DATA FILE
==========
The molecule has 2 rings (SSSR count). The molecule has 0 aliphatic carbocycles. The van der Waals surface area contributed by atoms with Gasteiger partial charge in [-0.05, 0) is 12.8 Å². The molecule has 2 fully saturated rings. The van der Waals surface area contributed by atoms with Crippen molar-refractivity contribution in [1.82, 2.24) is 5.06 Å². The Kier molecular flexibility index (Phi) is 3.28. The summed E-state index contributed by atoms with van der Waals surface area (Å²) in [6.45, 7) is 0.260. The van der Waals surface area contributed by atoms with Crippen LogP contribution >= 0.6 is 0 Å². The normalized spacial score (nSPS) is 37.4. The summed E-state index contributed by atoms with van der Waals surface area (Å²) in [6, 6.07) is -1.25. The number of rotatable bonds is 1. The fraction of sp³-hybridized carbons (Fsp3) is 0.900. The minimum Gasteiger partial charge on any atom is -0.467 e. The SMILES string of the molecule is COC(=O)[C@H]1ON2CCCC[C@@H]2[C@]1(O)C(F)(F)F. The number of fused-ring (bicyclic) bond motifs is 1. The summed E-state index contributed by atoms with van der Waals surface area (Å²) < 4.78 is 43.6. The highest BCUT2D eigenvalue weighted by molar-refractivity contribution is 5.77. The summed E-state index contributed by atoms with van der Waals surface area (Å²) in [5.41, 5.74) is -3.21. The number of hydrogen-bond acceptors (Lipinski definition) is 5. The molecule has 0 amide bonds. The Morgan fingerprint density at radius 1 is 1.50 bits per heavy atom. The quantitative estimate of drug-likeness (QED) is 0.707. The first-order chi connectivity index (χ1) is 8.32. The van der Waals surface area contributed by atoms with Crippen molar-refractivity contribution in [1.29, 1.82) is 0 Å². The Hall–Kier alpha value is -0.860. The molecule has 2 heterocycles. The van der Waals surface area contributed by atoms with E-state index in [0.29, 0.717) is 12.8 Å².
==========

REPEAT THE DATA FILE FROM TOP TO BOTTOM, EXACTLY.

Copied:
The molecule has 2 rings (SSSR count). The molecule has 0 aliphatic carbocycles. The van der Waals surface area contributed by atoms with Gasteiger partial charge in [-0.05, 0) is 12.8 Å². The molecule has 2 fully saturated rings. The van der Waals surface area contributed by atoms with Crippen molar-refractivity contribution in [1.82, 2.24) is 5.06 Å². The Kier molecular flexibility index (Phi) is 3.28. The summed E-state index contributed by atoms with van der Waals surface area (Å²) in [6.45, 7) is 0.260. The van der Waals surface area contributed by atoms with Crippen LogP contribution >= 0.6 is 0 Å². The normalized spacial score (nSPS) is 37.4. The summed E-state index contributed by atoms with van der Waals surface area (Å²) in [6, 6.07) is -1.25. The number of rotatable bonds is 1. The fraction of sp³-hybridized carbons (Fsp3) is 0.900. The minimum Gasteiger partial charge on any atom is -0.467 e. The SMILES string of the molecule is COC(=O)[C@H]1ON2CCCC[C@@H]2[C@]1(O)C(F)(F)F. The number of fused-ring (bicyclic) bond motifs is 1. The summed E-state index contributed by atoms with van der Waals surface area (Å²) < 4.78 is 43.6. The highest BCUT2D eigenvalue weighted by molar-refractivity contribution is 5.77. The summed E-state index contributed by atoms with van der Waals surface area (Å²) in [5.41, 5.74) is -3.21. The number of hydrogen-bond acceptors (Lipinski definition) is 5. The molecule has 0 amide bonds. The Morgan fingerprint density at radius 1 is 1.50 bits per heavy atom. The quantitative estimate of drug-likeness (QED) is 0.707. The first-order chi connectivity index (χ1) is 8.32. The van der Waals surface area contributed by atoms with Crippen molar-refractivity contribution in [1.29, 1.82) is 0 Å². The Hall–Kier alpha value is -0.860. The molecule has 2 heterocycles. The van der Waals surface area contributed by atoms with E-state index in [0.29, 0.717) is 12.8 Å².